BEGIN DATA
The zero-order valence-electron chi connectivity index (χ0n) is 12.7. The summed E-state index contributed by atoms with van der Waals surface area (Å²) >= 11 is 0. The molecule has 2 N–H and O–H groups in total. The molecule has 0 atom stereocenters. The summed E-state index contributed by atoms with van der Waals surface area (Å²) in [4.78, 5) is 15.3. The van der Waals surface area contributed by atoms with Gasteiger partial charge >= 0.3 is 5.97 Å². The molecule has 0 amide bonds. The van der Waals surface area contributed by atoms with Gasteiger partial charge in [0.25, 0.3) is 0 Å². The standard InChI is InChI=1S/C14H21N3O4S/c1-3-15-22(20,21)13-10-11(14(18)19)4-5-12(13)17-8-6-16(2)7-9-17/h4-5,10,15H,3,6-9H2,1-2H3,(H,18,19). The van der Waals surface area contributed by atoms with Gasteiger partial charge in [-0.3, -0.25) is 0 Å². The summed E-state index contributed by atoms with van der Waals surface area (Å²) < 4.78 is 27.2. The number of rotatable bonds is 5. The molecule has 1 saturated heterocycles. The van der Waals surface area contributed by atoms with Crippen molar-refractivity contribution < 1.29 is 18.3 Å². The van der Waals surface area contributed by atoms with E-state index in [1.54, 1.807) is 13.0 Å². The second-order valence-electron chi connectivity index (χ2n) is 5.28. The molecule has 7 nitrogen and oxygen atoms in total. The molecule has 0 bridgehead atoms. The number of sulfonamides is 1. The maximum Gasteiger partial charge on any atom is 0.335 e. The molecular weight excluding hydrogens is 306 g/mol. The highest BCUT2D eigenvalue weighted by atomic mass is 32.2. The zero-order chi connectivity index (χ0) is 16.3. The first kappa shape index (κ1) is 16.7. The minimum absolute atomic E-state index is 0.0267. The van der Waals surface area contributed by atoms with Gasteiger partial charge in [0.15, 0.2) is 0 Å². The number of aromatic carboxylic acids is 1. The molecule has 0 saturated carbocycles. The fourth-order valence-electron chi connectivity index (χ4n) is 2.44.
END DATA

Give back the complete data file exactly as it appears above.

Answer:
The zero-order valence-electron chi connectivity index (χ0n) is 12.7. The summed E-state index contributed by atoms with van der Waals surface area (Å²) >= 11 is 0. The molecule has 2 N–H and O–H groups in total. The molecule has 0 atom stereocenters. The summed E-state index contributed by atoms with van der Waals surface area (Å²) in [4.78, 5) is 15.3. The van der Waals surface area contributed by atoms with Gasteiger partial charge >= 0.3 is 5.97 Å². The molecule has 0 amide bonds. The van der Waals surface area contributed by atoms with Gasteiger partial charge in [0.25, 0.3) is 0 Å². The standard InChI is InChI=1S/C14H21N3O4S/c1-3-15-22(20,21)13-10-11(14(18)19)4-5-12(13)17-8-6-16(2)7-9-17/h4-5,10,15H,3,6-9H2,1-2H3,(H,18,19). The van der Waals surface area contributed by atoms with Gasteiger partial charge in [-0.3, -0.25) is 0 Å². The summed E-state index contributed by atoms with van der Waals surface area (Å²) < 4.78 is 27.2. The number of rotatable bonds is 5. The molecule has 1 saturated heterocycles. The van der Waals surface area contributed by atoms with Crippen molar-refractivity contribution < 1.29 is 18.3 Å². The van der Waals surface area contributed by atoms with E-state index in [1.54, 1.807) is 13.0 Å². The second-order valence-electron chi connectivity index (χ2n) is 5.28. The molecule has 7 nitrogen and oxygen atoms in total. The molecule has 0 bridgehead atoms. The number of sulfonamides is 1. The maximum Gasteiger partial charge on any atom is 0.335 e. The molecular weight excluding hydrogens is 306 g/mol. The highest BCUT2D eigenvalue weighted by atomic mass is 32.2. The zero-order chi connectivity index (χ0) is 16.3. The first kappa shape index (κ1) is 16.7. The minimum absolute atomic E-state index is 0.0267. The van der Waals surface area contributed by atoms with Gasteiger partial charge in [0.15, 0.2) is 0 Å². The number of aromatic carboxylic acids is 1. The molecule has 0 saturated carbocycles. The fourth-order valence-electron chi connectivity index (χ4n) is 2.44.